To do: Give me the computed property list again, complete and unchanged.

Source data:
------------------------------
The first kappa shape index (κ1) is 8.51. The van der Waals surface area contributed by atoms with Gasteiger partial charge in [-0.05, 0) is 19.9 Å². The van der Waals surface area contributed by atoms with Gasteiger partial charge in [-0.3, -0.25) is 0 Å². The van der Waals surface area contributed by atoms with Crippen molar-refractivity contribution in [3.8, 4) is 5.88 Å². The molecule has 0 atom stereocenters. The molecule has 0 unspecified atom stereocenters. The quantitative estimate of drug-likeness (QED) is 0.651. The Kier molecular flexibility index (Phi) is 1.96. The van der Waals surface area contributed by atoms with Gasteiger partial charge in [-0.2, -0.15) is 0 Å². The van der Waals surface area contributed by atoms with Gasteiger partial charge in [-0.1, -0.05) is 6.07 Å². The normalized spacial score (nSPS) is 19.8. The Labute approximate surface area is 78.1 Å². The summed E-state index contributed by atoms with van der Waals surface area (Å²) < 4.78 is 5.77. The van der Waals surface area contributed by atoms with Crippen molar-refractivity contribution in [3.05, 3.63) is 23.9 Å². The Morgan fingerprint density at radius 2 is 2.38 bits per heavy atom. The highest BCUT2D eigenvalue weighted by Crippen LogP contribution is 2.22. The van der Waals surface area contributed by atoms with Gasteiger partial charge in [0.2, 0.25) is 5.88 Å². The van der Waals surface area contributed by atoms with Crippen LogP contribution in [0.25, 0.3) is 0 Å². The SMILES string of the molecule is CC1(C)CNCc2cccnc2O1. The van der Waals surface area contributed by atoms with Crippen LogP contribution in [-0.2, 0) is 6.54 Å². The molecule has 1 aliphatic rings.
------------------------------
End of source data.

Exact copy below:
The first kappa shape index (κ1) is 8.51. The van der Waals surface area contributed by atoms with Gasteiger partial charge in [-0.05, 0) is 19.9 Å². The van der Waals surface area contributed by atoms with Gasteiger partial charge in [-0.3, -0.25) is 0 Å². The van der Waals surface area contributed by atoms with Crippen molar-refractivity contribution in [3.8, 4) is 5.88 Å². The molecule has 0 atom stereocenters. The molecule has 0 unspecified atom stereocenters. The quantitative estimate of drug-likeness (QED) is 0.651. The Kier molecular flexibility index (Phi) is 1.96. The van der Waals surface area contributed by atoms with Gasteiger partial charge in [-0.2, -0.15) is 0 Å². The van der Waals surface area contributed by atoms with Gasteiger partial charge in [-0.1, -0.05) is 6.07 Å². The normalized spacial score (nSPS) is 19.8. The Labute approximate surface area is 78.1 Å². The summed E-state index contributed by atoms with van der Waals surface area (Å²) < 4.78 is 5.77. The van der Waals surface area contributed by atoms with Crippen molar-refractivity contribution in [3.05, 3.63) is 23.9 Å². The Morgan fingerprint density at radius 2 is 2.38 bits per heavy atom. The highest BCUT2D eigenvalue weighted by Crippen LogP contribution is 2.22. The van der Waals surface area contributed by atoms with Gasteiger partial charge in [0.2, 0.25) is 5.88 Å². The van der Waals surface area contributed by atoms with Crippen LogP contribution in [0.25, 0.3) is 0 Å². The SMILES string of the molecule is CC1(C)CNCc2cccnc2O1. The van der Waals surface area contributed by atoms with Crippen LogP contribution in [-0.2, 0) is 6.54 Å². The molecule has 1 aliphatic rings.